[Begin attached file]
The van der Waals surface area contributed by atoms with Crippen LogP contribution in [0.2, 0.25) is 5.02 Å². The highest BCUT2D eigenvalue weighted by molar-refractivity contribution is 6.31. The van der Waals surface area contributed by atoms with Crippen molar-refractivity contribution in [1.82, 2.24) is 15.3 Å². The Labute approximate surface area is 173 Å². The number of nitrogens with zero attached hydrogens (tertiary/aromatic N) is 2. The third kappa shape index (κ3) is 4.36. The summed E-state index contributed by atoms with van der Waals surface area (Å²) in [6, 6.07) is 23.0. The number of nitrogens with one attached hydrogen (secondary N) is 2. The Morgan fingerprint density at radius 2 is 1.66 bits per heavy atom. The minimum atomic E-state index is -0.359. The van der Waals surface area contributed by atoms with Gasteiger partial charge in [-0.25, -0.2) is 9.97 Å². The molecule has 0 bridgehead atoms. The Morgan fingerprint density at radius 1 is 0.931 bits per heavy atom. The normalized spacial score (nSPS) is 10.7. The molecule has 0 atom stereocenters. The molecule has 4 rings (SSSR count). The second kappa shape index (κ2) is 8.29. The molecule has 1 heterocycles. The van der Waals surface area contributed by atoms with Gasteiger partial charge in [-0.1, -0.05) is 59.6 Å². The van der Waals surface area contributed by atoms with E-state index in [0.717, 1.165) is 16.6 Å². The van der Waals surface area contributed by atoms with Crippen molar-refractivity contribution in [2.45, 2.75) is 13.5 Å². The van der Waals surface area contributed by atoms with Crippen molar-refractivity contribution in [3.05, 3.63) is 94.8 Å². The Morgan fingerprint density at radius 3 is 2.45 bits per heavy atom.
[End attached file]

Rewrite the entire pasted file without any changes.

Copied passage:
The van der Waals surface area contributed by atoms with Crippen LogP contribution in [0.2, 0.25) is 5.02 Å². The highest BCUT2D eigenvalue weighted by molar-refractivity contribution is 6.31. The van der Waals surface area contributed by atoms with Crippen molar-refractivity contribution in [1.82, 2.24) is 15.3 Å². The Labute approximate surface area is 173 Å². The number of nitrogens with zero attached hydrogens (tertiary/aromatic N) is 2. The third kappa shape index (κ3) is 4.36. The summed E-state index contributed by atoms with van der Waals surface area (Å²) in [6, 6.07) is 23.0. The number of nitrogens with one attached hydrogen (secondary N) is 2. The Morgan fingerprint density at radius 2 is 1.66 bits per heavy atom. The minimum atomic E-state index is -0.359. The van der Waals surface area contributed by atoms with Gasteiger partial charge in [-0.25, -0.2) is 9.97 Å². The molecule has 0 bridgehead atoms. The Morgan fingerprint density at radius 1 is 0.931 bits per heavy atom. The normalized spacial score (nSPS) is 10.7. The molecule has 0 atom stereocenters. The molecule has 4 rings (SSSR count). The second kappa shape index (κ2) is 8.29. The molecule has 1 heterocycles. The van der Waals surface area contributed by atoms with Gasteiger partial charge in [-0.1, -0.05) is 59.6 Å². The van der Waals surface area contributed by atoms with E-state index in [0.717, 1.165) is 16.6 Å². The van der Waals surface area contributed by atoms with Crippen molar-refractivity contribution in [2.45, 2.75) is 13.5 Å². The van der Waals surface area contributed by atoms with Crippen molar-refractivity contribution in [3.05, 3.63) is 94.8 Å². The Morgan fingerprint density at radius 3 is 2.45 bits per heavy atom.